Hikes around Vancouver – Instructions

Please toggle to read the instructions for using these guides!
Click on any of the Vancouver hiking trails below (or the map above) for a detailed description of the hike including pictures, time needed, difficulty, directions, elevation gain, and more. You can also sort the table by any of the columns you wish. So if you are looking for a hike in a certain city, for example, you can sort by the location column.

Each of the Vancouver hikes has a difficulty rating; either easy, moderate or difficult. Difficult hikes offer big climbs with lots of elevation gain and technical terrain, some requiring a full day’s effort. Generally, difficult hikes should not be undertaken by children or novice hikers. These are rated as ‘hikes’ and not ‘walks’ so even something rated as easy may have a few sections of challenging terrain.

Each hike has a link to a Google Map with driving directions from Vancouver. Many of these hikes are easily accessible via public transit as well.

Hike types. Most of the hikes are out-and-back hikes (you return on the same path as you took to the summit). Some hikes are a loop (you start and finish at the same location but with minimal re-tracing of your steps). And few others, like the Howe Sound Crest Trail, are point-to-point hikes (meaning your hike ends at a different location than where you started). For the out-and-back hikes, the distances offered for each hike are measured from the trailhead, to the summit, and then back to the trailhead. Distances, even when provided to a fraction of a kilometer, are only rough estimates.

The listed elevation gain is the simple math of the difference in the starting elevation and the summit, in meters. It is not a cumulative calculation of the total elevation gained during the hike. This means, in most cases, you may actually climb more than the listed elevation gain.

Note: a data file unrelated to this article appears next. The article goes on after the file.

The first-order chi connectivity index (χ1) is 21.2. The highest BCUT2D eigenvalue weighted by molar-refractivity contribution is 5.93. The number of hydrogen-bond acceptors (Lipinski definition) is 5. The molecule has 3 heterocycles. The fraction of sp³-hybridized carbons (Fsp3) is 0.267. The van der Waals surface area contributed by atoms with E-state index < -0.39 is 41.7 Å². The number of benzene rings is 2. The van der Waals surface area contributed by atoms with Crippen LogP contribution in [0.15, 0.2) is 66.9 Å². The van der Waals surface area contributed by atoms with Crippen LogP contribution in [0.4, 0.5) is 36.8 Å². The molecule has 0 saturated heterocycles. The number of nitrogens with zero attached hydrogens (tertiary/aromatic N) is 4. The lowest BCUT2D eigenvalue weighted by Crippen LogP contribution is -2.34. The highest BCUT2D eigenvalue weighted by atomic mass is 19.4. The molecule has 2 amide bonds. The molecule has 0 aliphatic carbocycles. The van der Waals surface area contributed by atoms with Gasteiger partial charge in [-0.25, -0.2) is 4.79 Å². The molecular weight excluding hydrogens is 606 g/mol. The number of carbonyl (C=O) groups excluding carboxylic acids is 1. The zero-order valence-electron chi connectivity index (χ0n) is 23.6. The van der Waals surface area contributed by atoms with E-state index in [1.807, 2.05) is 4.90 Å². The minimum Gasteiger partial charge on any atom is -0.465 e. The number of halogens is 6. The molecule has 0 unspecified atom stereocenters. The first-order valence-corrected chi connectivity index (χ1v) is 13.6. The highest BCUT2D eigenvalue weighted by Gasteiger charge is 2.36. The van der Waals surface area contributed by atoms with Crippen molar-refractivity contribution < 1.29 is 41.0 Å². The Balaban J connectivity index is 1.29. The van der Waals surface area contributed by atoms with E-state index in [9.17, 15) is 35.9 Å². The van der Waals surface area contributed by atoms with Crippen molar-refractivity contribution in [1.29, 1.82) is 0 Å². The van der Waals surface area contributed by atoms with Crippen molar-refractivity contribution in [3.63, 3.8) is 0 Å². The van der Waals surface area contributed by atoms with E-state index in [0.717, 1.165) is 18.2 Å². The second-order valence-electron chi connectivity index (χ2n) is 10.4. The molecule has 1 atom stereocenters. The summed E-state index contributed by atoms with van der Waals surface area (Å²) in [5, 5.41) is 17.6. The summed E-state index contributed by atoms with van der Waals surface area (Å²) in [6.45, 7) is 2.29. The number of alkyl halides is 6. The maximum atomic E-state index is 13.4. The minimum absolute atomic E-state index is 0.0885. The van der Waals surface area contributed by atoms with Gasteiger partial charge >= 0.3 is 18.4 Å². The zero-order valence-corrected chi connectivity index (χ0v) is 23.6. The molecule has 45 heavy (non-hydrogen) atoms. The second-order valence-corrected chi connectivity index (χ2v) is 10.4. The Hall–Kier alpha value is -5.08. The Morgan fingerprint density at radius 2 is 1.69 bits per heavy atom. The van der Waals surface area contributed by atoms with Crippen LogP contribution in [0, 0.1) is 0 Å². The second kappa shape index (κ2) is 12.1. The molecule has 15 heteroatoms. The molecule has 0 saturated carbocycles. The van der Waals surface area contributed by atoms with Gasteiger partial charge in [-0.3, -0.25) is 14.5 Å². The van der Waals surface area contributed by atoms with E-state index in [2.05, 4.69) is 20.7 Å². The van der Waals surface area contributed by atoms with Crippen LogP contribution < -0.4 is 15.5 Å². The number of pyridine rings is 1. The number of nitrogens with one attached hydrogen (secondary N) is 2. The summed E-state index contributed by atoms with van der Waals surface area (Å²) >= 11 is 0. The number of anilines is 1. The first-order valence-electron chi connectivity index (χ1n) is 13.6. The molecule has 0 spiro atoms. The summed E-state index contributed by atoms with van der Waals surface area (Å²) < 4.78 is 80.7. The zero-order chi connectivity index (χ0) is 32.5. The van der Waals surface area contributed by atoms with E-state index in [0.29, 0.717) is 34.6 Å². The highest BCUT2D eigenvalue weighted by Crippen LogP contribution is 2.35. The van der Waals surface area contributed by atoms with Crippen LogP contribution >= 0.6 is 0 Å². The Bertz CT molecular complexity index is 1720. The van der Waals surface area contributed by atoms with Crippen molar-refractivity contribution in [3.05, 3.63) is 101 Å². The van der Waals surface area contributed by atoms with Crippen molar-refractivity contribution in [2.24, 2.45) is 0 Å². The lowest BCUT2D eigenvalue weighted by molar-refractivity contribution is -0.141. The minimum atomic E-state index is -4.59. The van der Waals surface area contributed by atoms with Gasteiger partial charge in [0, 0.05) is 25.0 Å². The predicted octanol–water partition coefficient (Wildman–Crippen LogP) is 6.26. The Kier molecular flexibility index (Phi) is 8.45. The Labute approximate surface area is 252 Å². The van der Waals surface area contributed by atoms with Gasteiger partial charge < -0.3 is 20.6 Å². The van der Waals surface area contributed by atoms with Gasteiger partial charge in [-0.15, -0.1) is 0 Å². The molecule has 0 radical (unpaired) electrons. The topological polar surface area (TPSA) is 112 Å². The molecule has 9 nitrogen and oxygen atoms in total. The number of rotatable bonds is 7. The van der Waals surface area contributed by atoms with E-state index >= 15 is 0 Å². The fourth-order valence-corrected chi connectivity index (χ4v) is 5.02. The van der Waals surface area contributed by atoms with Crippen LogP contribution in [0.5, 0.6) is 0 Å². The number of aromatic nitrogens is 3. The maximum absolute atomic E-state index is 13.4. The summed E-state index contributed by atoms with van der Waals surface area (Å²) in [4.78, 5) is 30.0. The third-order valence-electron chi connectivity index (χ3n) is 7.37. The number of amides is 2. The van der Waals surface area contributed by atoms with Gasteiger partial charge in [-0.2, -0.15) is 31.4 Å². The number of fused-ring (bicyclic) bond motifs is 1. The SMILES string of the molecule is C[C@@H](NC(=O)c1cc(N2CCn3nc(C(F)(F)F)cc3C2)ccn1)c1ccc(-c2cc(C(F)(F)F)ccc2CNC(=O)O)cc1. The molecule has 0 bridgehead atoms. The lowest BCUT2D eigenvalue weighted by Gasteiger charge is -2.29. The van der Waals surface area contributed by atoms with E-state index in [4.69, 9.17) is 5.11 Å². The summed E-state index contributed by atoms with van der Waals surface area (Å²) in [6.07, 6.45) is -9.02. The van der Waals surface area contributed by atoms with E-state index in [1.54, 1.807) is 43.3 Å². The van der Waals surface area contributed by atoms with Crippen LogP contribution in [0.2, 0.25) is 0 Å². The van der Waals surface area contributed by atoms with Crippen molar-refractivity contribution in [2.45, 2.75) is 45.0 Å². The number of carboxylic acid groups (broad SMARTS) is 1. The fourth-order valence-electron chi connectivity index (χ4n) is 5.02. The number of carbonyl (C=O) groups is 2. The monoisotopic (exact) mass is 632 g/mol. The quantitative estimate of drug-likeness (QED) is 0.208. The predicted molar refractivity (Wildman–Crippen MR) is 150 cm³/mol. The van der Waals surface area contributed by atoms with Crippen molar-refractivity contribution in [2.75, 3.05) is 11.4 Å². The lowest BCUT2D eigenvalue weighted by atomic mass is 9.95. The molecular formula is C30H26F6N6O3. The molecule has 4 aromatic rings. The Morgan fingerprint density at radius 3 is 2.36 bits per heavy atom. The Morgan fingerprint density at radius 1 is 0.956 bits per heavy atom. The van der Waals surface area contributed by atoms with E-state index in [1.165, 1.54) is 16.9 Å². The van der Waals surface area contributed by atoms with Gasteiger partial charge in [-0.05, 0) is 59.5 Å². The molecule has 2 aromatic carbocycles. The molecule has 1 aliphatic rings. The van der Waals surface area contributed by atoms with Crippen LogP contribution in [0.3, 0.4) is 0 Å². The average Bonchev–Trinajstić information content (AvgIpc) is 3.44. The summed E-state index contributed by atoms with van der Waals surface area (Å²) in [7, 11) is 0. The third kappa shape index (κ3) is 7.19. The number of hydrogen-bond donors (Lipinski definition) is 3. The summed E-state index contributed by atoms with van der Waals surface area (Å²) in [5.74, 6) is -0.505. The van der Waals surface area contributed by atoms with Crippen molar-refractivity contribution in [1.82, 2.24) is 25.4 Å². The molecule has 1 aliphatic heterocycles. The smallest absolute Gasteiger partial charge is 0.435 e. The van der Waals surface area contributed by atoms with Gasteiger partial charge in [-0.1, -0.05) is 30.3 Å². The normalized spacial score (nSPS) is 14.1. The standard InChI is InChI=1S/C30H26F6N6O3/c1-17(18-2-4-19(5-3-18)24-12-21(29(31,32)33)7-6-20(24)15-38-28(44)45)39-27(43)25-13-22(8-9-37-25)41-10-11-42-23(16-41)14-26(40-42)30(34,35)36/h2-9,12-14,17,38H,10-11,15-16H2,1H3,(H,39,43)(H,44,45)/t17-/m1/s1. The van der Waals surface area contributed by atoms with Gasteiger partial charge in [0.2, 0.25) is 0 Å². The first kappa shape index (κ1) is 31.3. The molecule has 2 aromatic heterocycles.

The completion times of the hikes are estimates and will, naturally, vary per individual, ability and weather conditions. Once you have done a few hikes from these guides, you can use them as a guideline to estimate your personal time to complete a hike. The times offered, however, are meant to be generous. Individuals with a lot of hiking experience and good fitness should be able to finish the hikes more quickly than the estimated times provided.

Each hike has a corresponding season when the trail is most likely to be in good condition. However, as the snowmelt can vary each year, these too, are estimates. It is best to confirm the current trail conditions before heading out.

list of hikes in Vancouver

The sunrise in Garibaldi Provincial Park – A great hiking destination near Vancouver

The OV Rating is our subjective rating of how much we liked each of the hikes based on four factors: The variety of the terrain, the views, how crowded the trail is, and an overall ‘fun’ factor. This is score is debatable, so if you disagree with a rating please leave your own star rating at the bottom of each guide.

Each hike will indicate if dogs are allowed. If dogs are allowed, it does not necessarily mean that the trail is ‘dog-friendly’. Even though dogs might be allowed, it may be a bad idea to bring them on certain hikes (due to difficult sections, boulder fields, etc). This is up to each dog owner to research and determine in advance.

Each guide has a downloadable PDF version, so you can load the description onto your phone and take it with you – keeping in mind that it would be ridiculous to rely solely on a text description loaded onto your phone for navigation, and that the PDF would only be a supplement to carrying the 10 essentials.